There is a certain class of workers’ compensation cases which we all refer to as “dogs.” We know them when we see them. They tend to take on a life of their own. These files tend to have certain characteristics:
- Disproportionately bad outcomes when compared to other, similar injuries;
- Seemingly impossible to close;
- Excessive litigation over relatively trivial issues;
- Voluminous (often fills multiple banker’s boxes);
- Succession of different attorneys, both on the applicant and the defense side;
- Unrepresented injured worker;
- Symptoms are grossly out of proportion to the initial incident or accident;
- Multiple body parts alleged when accepted claim is only for a single body part;
- Psychosocial factors such as family issues, a history of substance abuse or drug seeking behavior, a “problem” employee, or mental health problems;
- “Red flag” doctors acting as primary treating physician or the Qualified Medical Examiner;
- “Red flag” attorneys who are excessive or abusive litigators.
When these “dog” files are identified early in the process, these claims can be tailored to minimize the impact of the foregoing factors.
RED FLAGS at DIAGNOSIS
In chronic pain cases one will often see diagnoses of fibromyalgia or reflex sympathetic dystrophy (RSD), also known as complex regional pain syndrome (CRPS). Fibromyalgia is a controversial diagnosis, not generally accepted in the medical profession. For example, the 5th Edition of the “AMA Guides to the Evaluation of Permanent Impairment” does not recognize fibromyalgia, nor is there a specific method of evaluating fibromyalgia for whole person impairment.
Although RSD and CRPS are accepted diagnoses, but they are often misused. The Guides provides a table on page 496, chapter 16 listing objective diagnostic criteria for RSD or CRPS. If there are eight or more of the factors, then the diagnosis is “probable.” These objective signs are that “vasomotor” changes, which involve action on the blood vessels, such as skin color changes, skin temperature changes, or swelling. There can be “sudomotor” changes, which involve impact on the sweat glands. The skin could be dry or overly moist. There could be trophic changes, which relate to hormones. Skin texture could be smooth or non-elastic, there can be atrophy, joint stiffness and decreased passive motion, changes in the fingernails, or in the hair growth. Finally, there can be objective signs of RSD/CRPS on x-rays or bone scan.
When an evaluator provides a diagnosis of RSD or CRPS, one must be asked whether there are a sufficient number (or any) of these objective findings. The doctor must provide adequate support for the diagnosis, or medical treatment recommendations and findings of impairment are not supported by substantial evidence. The doctor can be asked to provide a supplemental report, or can be asked in a deposition to identify the objective findings supporting the diagnosis. Often, in chronic pain cases these diagnoses are in the form of bare conclusions without any support.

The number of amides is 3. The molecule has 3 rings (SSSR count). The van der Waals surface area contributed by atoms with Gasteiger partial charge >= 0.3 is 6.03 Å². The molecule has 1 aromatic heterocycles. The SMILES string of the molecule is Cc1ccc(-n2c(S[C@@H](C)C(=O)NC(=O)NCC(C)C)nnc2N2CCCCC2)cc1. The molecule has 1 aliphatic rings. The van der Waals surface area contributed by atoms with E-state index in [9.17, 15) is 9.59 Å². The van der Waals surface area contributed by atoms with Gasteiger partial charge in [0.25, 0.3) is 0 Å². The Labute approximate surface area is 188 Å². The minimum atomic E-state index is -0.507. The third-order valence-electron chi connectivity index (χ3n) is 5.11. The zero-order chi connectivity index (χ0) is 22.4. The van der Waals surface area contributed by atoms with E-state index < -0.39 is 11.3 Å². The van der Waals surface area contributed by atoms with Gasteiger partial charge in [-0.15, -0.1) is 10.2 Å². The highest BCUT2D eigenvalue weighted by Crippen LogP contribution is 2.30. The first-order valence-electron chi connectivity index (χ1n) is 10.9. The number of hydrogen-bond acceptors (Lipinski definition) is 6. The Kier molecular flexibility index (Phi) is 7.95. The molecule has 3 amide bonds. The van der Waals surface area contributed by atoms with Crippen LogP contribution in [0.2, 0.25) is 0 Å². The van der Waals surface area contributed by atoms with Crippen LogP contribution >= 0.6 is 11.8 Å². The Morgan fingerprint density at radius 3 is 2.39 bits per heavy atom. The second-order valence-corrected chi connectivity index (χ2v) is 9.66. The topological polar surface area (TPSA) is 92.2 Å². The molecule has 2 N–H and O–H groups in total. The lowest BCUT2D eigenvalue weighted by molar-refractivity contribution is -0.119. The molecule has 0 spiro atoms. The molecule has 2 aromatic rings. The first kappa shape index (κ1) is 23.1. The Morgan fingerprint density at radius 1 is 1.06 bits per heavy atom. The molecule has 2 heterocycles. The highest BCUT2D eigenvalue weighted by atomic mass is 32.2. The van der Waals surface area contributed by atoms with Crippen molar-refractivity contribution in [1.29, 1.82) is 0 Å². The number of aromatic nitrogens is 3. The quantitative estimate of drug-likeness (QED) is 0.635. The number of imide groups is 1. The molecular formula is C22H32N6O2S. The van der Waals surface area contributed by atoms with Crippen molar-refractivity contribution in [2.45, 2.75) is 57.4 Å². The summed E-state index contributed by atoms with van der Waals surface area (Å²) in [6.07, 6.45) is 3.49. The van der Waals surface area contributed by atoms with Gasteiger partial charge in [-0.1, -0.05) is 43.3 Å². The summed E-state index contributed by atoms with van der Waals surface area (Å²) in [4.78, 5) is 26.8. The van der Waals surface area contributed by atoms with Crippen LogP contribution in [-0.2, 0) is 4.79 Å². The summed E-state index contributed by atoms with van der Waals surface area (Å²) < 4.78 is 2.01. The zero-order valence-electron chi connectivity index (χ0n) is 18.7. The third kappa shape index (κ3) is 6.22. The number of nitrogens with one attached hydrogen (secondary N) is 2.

Another often misused diagnosis is post-traumatic stress disorder (PTSD). The proper diagnosis of PTSD requires extreme trauma, such as fear of death with no escape. It is not sufficient to have a subjective “traumatic” experience, such as a difficult conversation with a co-worker or supervisor, to provide support for a diagnosis of PTSD.
Another commonly misused diagnosis is traumatic brain injury. This should be beyond post-concussion syndrome, involving a violent blow to the head or body or even an object penetrating the skull. Typically, the diagnosis is based on the injured worker’s subjective description of symptoms such as memory loss, dizziness, headaches, loss of balance. Obviously, this is very difficult to disprove, although surveillance may be helpful. Similarly, interviews with co-workers, neighbors and other witnesses may verify or refute allegations of the symptoms.
Since California’s adoption of the AMA Guides, we are now seeing more allegations of sexual dysfunction and sleep disorder. While these impairments do have methods of evaluation in the Guides, the impairments provided are for diagnosable conditions with an organic basis. If an injured worker has an impact on sexual functioning or sleep because of pain or physical limitations, this is not a true organic diagnosis. Any impairment should be evaluated under the chapter for the injured body part, rather than “phonying up” a diagnosis when there is no true medical condition.
In cases of sleep disorder, the appropriate method for evaluating for an impairment is a sleep study, which can be quite expensive. You must ask yourself whether a minimal amount of impairment is worse than the price of a full-blown sleep study.
Often when outcomes appear disproportionate to the initial incident or injury, there are comorbidities, such as high blood pressure, coronary artery disease, diabetes, obesity, smoking history, a history of alcoholism or substance abuse, or even a mental health history. Remember: Labor Code §4664 provides that the employer should only be responsible for a “disability directly caused by the [industrial] injury”. If the overall impact of activities of daily living is from the comorbidities rather than the industrial injury, then apportionment is appropriate. A thorough statement or deposition of the injured worker can help identify the comorbidities. Subpoenaed medical treatment records also often provide a wealth of information regarding comorbidities, as well as prior and subsequent injuries.